I have followed with interest the emergence of global trading blocs, their relations to one another, and how this bodes for the cause of enhanced trade internationally. Our economy today is truly global. We are all one another's customers, and our prosperity individually depends in large measure on the prosperity of our trade partners.
My own experience, as a businessman, as a member of Congress, as a former Chairman of the House Republican Task Force on Trade, is that free trade is a good thing and that it benefits us all.
That is especially true in the case of the world's principal trading nations. Taken together, the regions of North America, the European Community (EC), and industrialized Asia have 15 percent of the world's population, but they produce 72 percent of its wealth. I would like to focus on these three emerging global trading blocs to discuss how they affect multilateral trade, and whether these regional blocs are "good" for the cause of international free trade and economic expansion.
THE EUROPEAN COMMUNITY
I believe that EC 92 is probably the single most important development in international trade rights in some time. Whether the EC can achieve a truly integrated market among its member states, and how it goes about doing so, holds tremendous implications for the General Agreement on Tariffs and Trade (GATT). And how the unified European Community forms trade relations with others will largely influence the development of global trade policies.
The EC was founded in 1967, but it is only in the last five years that it has moved toward a truly integrated economy. That move was motivated by the concern among European corporations that they were losing ground as global economic players and were ill-positioned to meet foreign competition from Asia and the United States. A unified EC, on the other hand, is a more than worthy competitor.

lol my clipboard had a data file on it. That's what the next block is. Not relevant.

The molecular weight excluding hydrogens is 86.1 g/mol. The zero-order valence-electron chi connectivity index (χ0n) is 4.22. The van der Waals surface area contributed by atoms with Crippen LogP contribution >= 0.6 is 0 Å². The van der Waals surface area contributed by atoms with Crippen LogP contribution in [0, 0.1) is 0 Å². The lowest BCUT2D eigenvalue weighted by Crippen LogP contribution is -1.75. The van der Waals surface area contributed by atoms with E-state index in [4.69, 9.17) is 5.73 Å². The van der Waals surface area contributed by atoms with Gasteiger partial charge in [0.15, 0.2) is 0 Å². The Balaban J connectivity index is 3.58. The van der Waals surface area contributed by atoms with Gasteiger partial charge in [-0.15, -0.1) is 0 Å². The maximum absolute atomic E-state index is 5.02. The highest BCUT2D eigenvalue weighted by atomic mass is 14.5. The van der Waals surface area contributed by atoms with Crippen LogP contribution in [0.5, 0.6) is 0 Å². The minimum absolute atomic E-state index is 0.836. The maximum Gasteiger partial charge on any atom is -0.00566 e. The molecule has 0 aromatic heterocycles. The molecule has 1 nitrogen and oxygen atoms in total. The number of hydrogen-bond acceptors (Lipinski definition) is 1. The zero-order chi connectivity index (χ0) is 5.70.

In Asia, on the other hand, there is little evidence that a cohesive trading bloc is forming. All of the Pacific Rim nations are heavily dependent upon exports to North America and to the EC. There is no sentiment among its major players to endanger those vital markets by forming a potentially protectionist regional bloc. In addition, the Pacific Rim nations are a diverse lot and each has its own reasons--cultural, political, economic--for resisting a regional trade grouping.
Japan, of course, is already well positioned internationally. More than one-third of Japan's exports now go to North America; another 20 percent goes to the EC. South Korea, Taiwan, Singapore, and Hong Kong are similarly dependent upon western markets, but they are politically distrustful of Japan and wary of being dominated by it. The Philippines, Thailand, Malaysia, and Indonesia likewise are uneasy about Japan's regional dominance and likewise share a dependence upon the North American market. Yet this latter group sees itself in competition with Mexico and is, therefore, seen as the most likely group of nations to turn protectionist if the North American Free Trade Agreement offers Mexico increased market share in the U.S. at their expense.
For all of these reasons, I believe Japan and its neighbors would move toward an Asian trading bloc only in response to protectionist policies adopted in the West.
As for North America, the United States, on the heels of a highly-successful free trade agreement with Canada, is seeking now to expand the North American Free Trade Agreement (NAFTA) to include Mexico as well. The advantages are several: Mexico is our third-largest trading partner, trailing only Canada and Japan; the United States is Mexico's single largest trading partner, accounting, in fact, for more than two-thirds of Mexico's total trade. The agreement offers the United States an opportunity to reverse ten years of trade deficits with its southern neighbor, …